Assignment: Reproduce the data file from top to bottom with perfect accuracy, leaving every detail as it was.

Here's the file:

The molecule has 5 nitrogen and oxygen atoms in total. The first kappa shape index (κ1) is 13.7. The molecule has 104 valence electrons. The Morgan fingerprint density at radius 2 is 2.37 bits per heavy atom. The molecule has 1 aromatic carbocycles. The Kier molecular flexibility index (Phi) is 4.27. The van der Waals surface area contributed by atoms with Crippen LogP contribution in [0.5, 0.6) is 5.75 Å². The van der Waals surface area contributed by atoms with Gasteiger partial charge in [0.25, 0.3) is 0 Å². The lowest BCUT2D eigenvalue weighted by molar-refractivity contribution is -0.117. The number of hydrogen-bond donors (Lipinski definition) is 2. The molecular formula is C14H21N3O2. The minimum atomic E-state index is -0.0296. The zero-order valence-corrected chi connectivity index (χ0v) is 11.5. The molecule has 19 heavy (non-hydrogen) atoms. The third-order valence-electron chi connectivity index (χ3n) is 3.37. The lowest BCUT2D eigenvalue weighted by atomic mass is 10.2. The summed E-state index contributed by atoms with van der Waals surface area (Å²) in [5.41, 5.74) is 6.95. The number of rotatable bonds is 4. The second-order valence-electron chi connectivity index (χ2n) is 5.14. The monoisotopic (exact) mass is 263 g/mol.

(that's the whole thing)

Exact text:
The molecule has 5 nitrogen and oxygen atoms in total. The first kappa shape index (κ1) is 13.7. The molecule has 104 valence electrons. The Morgan fingerprint density at radius 2 is 2.37 bits per heavy atom. The molecule has 1 aromatic carbocycles. The Kier molecular flexibility index (Phi) is 4.27. The van der Waals surface area contributed by atoms with Crippen LogP contribution in [0.5, 0.6) is 5.75 Å². The van der Waals surface area contributed by atoms with Gasteiger partial charge in [0.25, 0.3) is 0 Å². The lowest BCUT2D eigenvalue weighted by molar-refractivity contribution is -0.117. The number of hydrogen-bond donors (Lipinski definition) is 2. The molecular formula is C14H21N3O2. The minimum atomic E-state index is -0.0296. The zero-order valence-corrected chi connectivity index (χ0v) is 11.5. The molecule has 19 heavy (non-hydrogen) atoms. The third-order valence-electron chi connectivity index (χ3n) is 3.37. The lowest BCUT2D eigenvalue weighted by atomic mass is 10.2. The summed E-state index contributed by atoms with van der Waals surface area (Å²) in [5.41, 5.74) is 6.95. The number of rotatable bonds is 4. The second-order valence-electron chi connectivity index (χ2n) is 5.14. The monoisotopic (exact) mass is 263 g/mol.